If you’re not a fan of Bundt cakes, you can still get fancy with this holiday baking idea. Use a stencil to create festive designs on sheet cakes, cake rounds, or even layer cakes.
Check out our bread stenciling blog to see how it’s done — just think of your cake as a delicious, sweet loaf of bread and use the same approach.
5. Quick breads: make them mini
Depending on just how small you make your loaves, you’ll need to reduce the baking time by about two-thirds to start. Remember to check for doneness early and often; a toothpick inserted into the center should come out clean.
Don’t forget to dress them up, too — this is the holidays, folks! You can add a sprinkle of sparkling white sugar on top of the batter for a bit of glitz and crunch.
And for those who really LOVE your baking, you can give them more than one loaf!
Getting fancy: choose your tips and bake!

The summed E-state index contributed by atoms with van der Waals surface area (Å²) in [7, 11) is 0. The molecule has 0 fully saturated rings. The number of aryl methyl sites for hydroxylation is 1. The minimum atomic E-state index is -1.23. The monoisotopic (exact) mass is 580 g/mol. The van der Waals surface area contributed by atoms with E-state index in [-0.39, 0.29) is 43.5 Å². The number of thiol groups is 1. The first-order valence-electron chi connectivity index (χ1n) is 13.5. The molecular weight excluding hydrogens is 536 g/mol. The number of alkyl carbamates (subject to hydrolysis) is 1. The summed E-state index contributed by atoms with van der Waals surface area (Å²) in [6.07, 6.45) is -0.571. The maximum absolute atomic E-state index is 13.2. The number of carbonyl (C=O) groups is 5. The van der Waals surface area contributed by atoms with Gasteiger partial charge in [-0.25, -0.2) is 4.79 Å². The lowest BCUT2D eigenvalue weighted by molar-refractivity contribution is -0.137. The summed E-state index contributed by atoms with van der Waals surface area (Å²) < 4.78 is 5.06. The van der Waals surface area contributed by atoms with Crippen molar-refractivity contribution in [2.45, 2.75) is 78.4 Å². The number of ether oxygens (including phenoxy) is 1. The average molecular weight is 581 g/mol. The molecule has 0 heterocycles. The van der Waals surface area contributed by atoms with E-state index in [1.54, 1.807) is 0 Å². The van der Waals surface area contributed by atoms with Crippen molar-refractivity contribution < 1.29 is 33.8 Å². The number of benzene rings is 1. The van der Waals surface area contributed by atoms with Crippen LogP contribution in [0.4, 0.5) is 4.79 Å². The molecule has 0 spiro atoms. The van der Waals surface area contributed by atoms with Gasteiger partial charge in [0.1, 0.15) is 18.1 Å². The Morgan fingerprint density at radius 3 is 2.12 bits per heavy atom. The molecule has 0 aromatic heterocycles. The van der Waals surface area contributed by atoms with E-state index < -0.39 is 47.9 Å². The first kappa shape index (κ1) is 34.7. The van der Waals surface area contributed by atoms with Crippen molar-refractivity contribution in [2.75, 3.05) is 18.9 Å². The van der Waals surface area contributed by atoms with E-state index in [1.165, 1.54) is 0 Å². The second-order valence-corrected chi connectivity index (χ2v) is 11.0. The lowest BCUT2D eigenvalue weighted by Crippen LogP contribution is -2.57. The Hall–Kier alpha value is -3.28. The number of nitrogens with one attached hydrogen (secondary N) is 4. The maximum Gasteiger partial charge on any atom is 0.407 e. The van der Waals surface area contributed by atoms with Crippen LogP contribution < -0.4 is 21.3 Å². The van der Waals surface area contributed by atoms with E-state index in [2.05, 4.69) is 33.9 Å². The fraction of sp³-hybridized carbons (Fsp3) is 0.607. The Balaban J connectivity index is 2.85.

The holidays bring out the best in people, so it should bring out the best in your baking, too. It doesn’t have to take lots of extra time or effort: all you need are these five holiday baking ideas.
Pull out the flour and chocolate, the sugar and spice, and your favorite dog-eared recipes. Make them holiday-ready with a bit of festive fun. Your baked goods will never have looked (or tasted) so good!
We’re sure you all have go-to tricks for making a recipe look ready for the holiday spotlight. We’d love to hear about them in comments, below.
King Arthur Flour employee-owner Nic Doak photographed this blog — thanks, Nic!